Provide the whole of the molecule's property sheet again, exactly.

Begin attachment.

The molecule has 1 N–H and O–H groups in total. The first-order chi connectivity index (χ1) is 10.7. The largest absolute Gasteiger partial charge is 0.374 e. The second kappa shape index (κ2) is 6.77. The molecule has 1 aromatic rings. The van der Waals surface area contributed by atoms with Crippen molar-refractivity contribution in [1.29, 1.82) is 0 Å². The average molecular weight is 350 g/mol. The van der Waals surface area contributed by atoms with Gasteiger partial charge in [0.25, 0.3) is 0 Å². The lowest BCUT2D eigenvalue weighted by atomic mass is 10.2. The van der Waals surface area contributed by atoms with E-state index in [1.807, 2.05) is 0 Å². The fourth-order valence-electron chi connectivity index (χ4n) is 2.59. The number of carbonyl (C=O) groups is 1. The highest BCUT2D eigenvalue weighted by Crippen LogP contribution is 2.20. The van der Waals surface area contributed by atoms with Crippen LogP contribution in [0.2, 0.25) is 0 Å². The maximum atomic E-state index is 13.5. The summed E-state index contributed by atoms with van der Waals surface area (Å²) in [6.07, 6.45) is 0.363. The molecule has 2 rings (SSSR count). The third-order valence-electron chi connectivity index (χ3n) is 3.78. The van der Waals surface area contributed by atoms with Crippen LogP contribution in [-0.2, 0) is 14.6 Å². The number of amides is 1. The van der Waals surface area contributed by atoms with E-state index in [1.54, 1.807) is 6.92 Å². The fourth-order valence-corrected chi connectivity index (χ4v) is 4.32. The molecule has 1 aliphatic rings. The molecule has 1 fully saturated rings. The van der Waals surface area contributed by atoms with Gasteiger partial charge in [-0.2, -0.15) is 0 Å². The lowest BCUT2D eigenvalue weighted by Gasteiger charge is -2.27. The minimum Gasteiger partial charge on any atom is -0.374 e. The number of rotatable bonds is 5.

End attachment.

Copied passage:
The molecule has 1 N–H and O–H groups in total. The first-order chi connectivity index (χ1) is 10.7. The largest absolute Gasteiger partial charge is 0.374 e. The second kappa shape index (κ2) is 6.77. The molecule has 1 aromatic rings. The van der Waals surface area contributed by atoms with Crippen molar-refractivity contribution in [1.29, 1.82) is 0 Å². The average molecular weight is 350 g/mol. The van der Waals surface area contributed by atoms with Gasteiger partial charge in [0.25, 0.3) is 0 Å². The lowest BCUT2D eigenvalue weighted by atomic mass is 10.2. The van der Waals surface area contributed by atoms with E-state index in [1.807, 2.05) is 0 Å². The fourth-order valence-electron chi connectivity index (χ4n) is 2.59. The number of carbonyl (C=O) groups is 1. The highest BCUT2D eigenvalue weighted by Crippen LogP contribution is 2.20. The van der Waals surface area contributed by atoms with Crippen LogP contribution in [0.2, 0.25) is 0 Å². The maximum atomic E-state index is 13.5. The summed E-state index contributed by atoms with van der Waals surface area (Å²) in [6.07, 6.45) is 0.363. The molecule has 2 rings (SSSR count). The third-order valence-electron chi connectivity index (χ3n) is 3.78. The van der Waals surface area contributed by atoms with Crippen LogP contribution in [-0.2, 0) is 14.6 Å². The number of amides is 1. The van der Waals surface area contributed by atoms with E-state index in [1.54, 1.807) is 6.92 Å². The fourth-order valence-corrected chi connectivity index (χ4v) is 4.32. The molecule has 1 aliphatic rings. The molecule has 1 fully saturated rings. The van der Waals surface area contributed by atoms with Gasteiger partial charge in [-0.2, -0.15) is 0 Å². The lowest BCUT2D eigenvalue weighted by Gasteiger charge is -2.27. The minimum Gasteiger partial charge on any atom is -0.374 e. The number of rotatable bonds is 5.